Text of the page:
Magisterial heresies and Sedevacantist inconsistencies

Today I took a look at Dimond’s book on No Salvation Outside the Church. While recognizing the problems and not claiming to be able to address all the arguments, I will simply share one thought that came to me while reading the presentation.

It seems that while the Dimonds claim the Church apostatized in Vatican II so that the papal see has been vacant ever since, they are forced to admit pre-conciliar heresy, error or weakness in certain magisterial documents which teach along the lines of Vatican II (on baptism of desire and invincible ignorance).

What the Dimonds do in these situations is that they point out that these documents were not infallible and thus could contain errors. Then they point out other texts from these same sources that support their understanding.

But the problem is this: by the same standard, you could acquit the modern Popes as well, because all the materials the Dimonds quote to show the modern Popes are heretics, are non-infallible documents. None of the post-conciliar Popes has made an infallible declaration. And then you could quote some of the more traditional sounding pieces from these Popes to show they are all right after all.

In other words: The Dimonds claim to “prove” the modern Popes are not Catholics (and thus no Popes) by showing that they are heretics or that they allowed or supported heretical ideas. But by the same method you could show that many preconciliar Popes were personally heretics, and thus no Catholics but antipopes.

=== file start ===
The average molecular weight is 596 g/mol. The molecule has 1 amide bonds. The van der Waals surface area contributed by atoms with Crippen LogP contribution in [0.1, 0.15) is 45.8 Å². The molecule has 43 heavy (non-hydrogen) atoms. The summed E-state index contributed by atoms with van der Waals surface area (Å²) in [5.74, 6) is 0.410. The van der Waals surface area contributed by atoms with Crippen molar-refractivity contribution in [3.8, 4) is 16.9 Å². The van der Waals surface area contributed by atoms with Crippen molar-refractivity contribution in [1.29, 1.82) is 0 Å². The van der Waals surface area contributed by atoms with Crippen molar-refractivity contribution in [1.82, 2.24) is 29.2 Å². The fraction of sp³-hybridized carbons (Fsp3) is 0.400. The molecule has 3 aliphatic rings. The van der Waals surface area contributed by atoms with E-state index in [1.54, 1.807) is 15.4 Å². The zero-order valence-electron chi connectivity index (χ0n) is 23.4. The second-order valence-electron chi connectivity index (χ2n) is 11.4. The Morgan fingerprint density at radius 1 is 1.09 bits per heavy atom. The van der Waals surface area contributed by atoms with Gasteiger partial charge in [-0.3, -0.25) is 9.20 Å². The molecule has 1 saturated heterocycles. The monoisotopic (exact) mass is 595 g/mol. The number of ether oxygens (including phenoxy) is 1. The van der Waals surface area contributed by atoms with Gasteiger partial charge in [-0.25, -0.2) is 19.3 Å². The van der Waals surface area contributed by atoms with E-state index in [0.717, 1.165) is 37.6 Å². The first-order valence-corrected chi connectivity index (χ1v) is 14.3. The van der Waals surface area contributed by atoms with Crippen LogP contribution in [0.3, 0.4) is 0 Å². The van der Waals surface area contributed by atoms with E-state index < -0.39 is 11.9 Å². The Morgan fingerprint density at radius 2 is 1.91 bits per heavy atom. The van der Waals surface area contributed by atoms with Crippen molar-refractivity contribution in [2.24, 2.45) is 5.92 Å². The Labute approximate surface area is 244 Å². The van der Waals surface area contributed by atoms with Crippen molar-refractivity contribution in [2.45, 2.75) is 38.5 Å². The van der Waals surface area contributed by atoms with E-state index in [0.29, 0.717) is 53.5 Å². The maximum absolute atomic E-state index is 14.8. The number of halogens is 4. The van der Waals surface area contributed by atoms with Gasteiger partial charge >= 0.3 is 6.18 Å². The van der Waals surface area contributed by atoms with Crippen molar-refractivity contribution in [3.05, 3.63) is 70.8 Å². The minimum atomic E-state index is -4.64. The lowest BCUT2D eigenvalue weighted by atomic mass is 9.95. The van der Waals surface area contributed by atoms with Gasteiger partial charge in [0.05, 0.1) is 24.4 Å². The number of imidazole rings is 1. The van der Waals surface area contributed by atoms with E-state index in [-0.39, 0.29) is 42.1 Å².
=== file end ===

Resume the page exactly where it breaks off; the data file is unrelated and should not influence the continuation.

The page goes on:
The idea of “pure and unchangeable infallibe doctrine” as interpreted by the ultratraditionalists seems to be a naive fantasy in light of how doctrine has actually developed.

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7 Comments on “Magisterial heresies and Sedevacantist inconsistencies”

  1. Sam Says:

    Your reasoning seems sound. 🙂

  2. Mike Says:

    Would you say that no declarations prior to Vatican II were infallible?

    If not then how do we know which were infallible?

    I do agree on your logic here in that fallibility has been a constant in the Roman Church (as it has been to some extent in every church)since its inception.

    • Emil Anton Says:

      At the moment I think the whole terminology of infallibility is highly problematic, since it was not used in the NT or in the first centuries of the Early Fathers. Thus it seems to me to be a necessarily fallible act to later start talking about infallibility on the basis of earlier texts that were written without this concept in mind. And so if all the talk on infallibility is based on a fallible decision or interpretation, then it’s not worth much. In my opinion, if something is infallible, it is the inspired apostolic scriptures and the regula fidei or Apostolic Creed based on them, believed throughout the ages…

  3. Rasha Lampa Says:

    Hey Emil, you might enjoy this new forum we started

    http://catholicforum.forumotion.com/forum

    I actually already posted links to your blog on there.

  4. Achie Says:

    GLORIA IN EXCELSIS DEUS.I never knew there was such an encouraging info against these disheartening sedes.They kept confusing me to the extent of being totally hopeless and saddened.Hoping to come across a lot more of their weaknesses to answer ignorant thoughts.

  5. Ben Says:

    Time to start answering these sedevacantists who are out there condemning the church and her leaders. Good one, Emil.


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